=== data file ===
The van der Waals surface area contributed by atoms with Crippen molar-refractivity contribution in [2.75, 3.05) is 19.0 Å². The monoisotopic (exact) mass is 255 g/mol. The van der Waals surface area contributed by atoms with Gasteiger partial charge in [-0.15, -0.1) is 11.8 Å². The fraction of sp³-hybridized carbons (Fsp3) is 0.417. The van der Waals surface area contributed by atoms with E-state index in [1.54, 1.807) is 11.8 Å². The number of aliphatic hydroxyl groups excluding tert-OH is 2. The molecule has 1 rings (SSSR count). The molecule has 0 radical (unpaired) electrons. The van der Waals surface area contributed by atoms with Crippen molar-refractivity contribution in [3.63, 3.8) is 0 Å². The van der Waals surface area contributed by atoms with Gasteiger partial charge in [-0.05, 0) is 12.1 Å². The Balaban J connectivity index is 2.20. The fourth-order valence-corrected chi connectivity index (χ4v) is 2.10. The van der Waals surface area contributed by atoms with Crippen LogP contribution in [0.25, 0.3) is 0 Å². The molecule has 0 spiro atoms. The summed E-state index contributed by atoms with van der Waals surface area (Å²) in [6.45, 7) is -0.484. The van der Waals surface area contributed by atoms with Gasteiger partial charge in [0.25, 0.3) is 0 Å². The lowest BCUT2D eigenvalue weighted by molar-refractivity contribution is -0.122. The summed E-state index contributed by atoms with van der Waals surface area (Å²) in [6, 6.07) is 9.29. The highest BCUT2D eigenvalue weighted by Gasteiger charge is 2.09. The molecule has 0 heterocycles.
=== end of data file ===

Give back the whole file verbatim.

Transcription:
The van der Waals surface area contributed by atoms with Crippen molar-refractivity contribution in [2.75, 3.05) is 19.0 Å². The monoisotopic (exact) mass is 255 g/mol. The van der Waals surface area contributed by atoms with Gasteiger partial charge in [-0.15, -0.1) is 11.8 Å². The fraction of sp³-hybridized carbons (Fsp3) is 0.417. The van der Waals surface area contributed by atoms with E-state index in [1.54, 1.807) is 11.8 Å². The number of aliphatic hydroxyl groups excluding tert-OH is 2. The molecule has 1 rings (SSSR count). The molecule has 0 radical (unpaired) electrons. The van der Waals surface area contributed by atoms with Crippen molar-refractivity contribution in [3.63, 3.8) is 0 Å². The van der Waals surface area contributed by atoms with Gasteiger partial charge in [-0.05, 0) is 12.1 Å². The Balaban J connectivity index is 2.20. The fourth-order valence-corrected chi connectivity index (χ4v) is 2.10. The van der Waals surface area contributed by atoms with Crippen LogP contribution in [0.25, 0.3) is 0 Å². The molecule has 0 spiro atoms. The summed E-state index contributed by atoms with van der Waals surface area (Å²) in [6.45, 7) is -0.484. The van der Waals surface area contributed by atoms with Gasteiger partial charge in [0.25, 0.3) is 0 Å². The lowest BCUT2D eigenvalue weighted by molar-refractivity contribution is -0.122. The summed E-state index contributed by atoms with van der Waals surface area (Å²) in [6, 6.07) is 9.29. The highest BCUT2D eigenvalue weighted by Gasteiger charge is 2.09. The molecule has 0 heterocycles.